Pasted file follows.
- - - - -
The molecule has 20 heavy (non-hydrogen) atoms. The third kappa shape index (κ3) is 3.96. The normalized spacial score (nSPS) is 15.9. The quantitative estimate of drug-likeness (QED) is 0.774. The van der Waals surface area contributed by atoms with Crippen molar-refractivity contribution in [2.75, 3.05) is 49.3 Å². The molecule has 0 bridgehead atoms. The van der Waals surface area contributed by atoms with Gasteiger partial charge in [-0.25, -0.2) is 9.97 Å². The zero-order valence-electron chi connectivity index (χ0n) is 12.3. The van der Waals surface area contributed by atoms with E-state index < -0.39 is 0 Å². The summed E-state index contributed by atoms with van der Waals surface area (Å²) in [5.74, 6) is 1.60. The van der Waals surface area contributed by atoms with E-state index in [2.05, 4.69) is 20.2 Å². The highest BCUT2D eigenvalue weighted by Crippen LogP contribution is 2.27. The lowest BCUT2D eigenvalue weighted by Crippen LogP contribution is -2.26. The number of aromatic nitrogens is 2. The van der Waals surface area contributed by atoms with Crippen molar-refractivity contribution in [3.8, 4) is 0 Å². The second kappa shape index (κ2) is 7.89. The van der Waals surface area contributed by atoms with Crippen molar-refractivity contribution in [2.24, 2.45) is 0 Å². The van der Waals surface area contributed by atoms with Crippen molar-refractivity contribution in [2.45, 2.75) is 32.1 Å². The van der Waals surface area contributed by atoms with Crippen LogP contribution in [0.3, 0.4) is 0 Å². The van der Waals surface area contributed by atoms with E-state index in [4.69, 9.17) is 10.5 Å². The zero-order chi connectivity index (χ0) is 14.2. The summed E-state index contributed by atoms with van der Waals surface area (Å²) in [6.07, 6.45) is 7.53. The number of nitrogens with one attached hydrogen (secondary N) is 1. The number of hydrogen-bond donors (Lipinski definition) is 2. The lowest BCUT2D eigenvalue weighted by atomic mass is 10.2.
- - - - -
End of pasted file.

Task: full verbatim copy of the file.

The molecule has 20 heavy (non-hydrogen) atoms. The third kappa shape index (κ3) is 3.96. The normalized spacial score (nSPS) is 15.9. The quantitative estimate of drug-likeness (QED) is 0.774. The van der Waals surface area contributed by atoms with Crippen molar-refractivity contribution in [2.75, 3.05) is 49.3 Å². The molecule has 0 bridgehead atoms. The van der Waals surface area contributed by atoms with Gasteiger partial charge in [-0.25, -0.2) is 9.97 Å². The zero-order valence-electron chi connectivity index (χ0n) is 12.3. The van der Waals surface area contributed by atoms with E-state index < -0.39 is 0 Å². The summed E-state index contributed by atoms with van der Waals surface area (Å²) in [5.74, 6) is 1.60. The van der Waals surface area contributed by atoms with E-state index in [2.05, 4.69) is 20.2 Å². The highest BCUT2D eigenvalue weighted by Crippen LogP contribution is 2.27. The lowest BCUT2D eigenvalue weighted by Crippen LogP contribution is -2.26. The number of aromatic nitrogens is 2. The van der Waals surface area contributed by atoms with Crippen molar-refractivity contribution in [3.8, 4) is 0 Å². The second kappa shape index (κ2) is 7.89. The van der Waals surface area contributed by atoms with Crippen molar-refractivity contribution in [2.24, 2.45) is 0 Å². The van der Waals surface area contributed by atoms with Crippen molar-refractivity contribution in [2.45, 2.75) is 32.1 Å². The van der Waals surface area contributed by atoms with Crippen LogP contribution in [0.3, 0.4) is 0 Å². The van der Waals surface area contributed by atoms with E-state index in [4.69, 9.17) is 10.5 Å². The zero-order chi connectivity index (χ0) is 14.2. The summed E-state index contributed by atoms with van der Waals surface area (Å²) in [6.07, 6.45) is 7.53. The number of nitrogens with one attached hydrogen (secondary N) is 1. The number of hydrogen-bond donors (Lipinski definition) is 2. The lowest BCUT2D eigenvalue weighted by atomic mass is 10.2.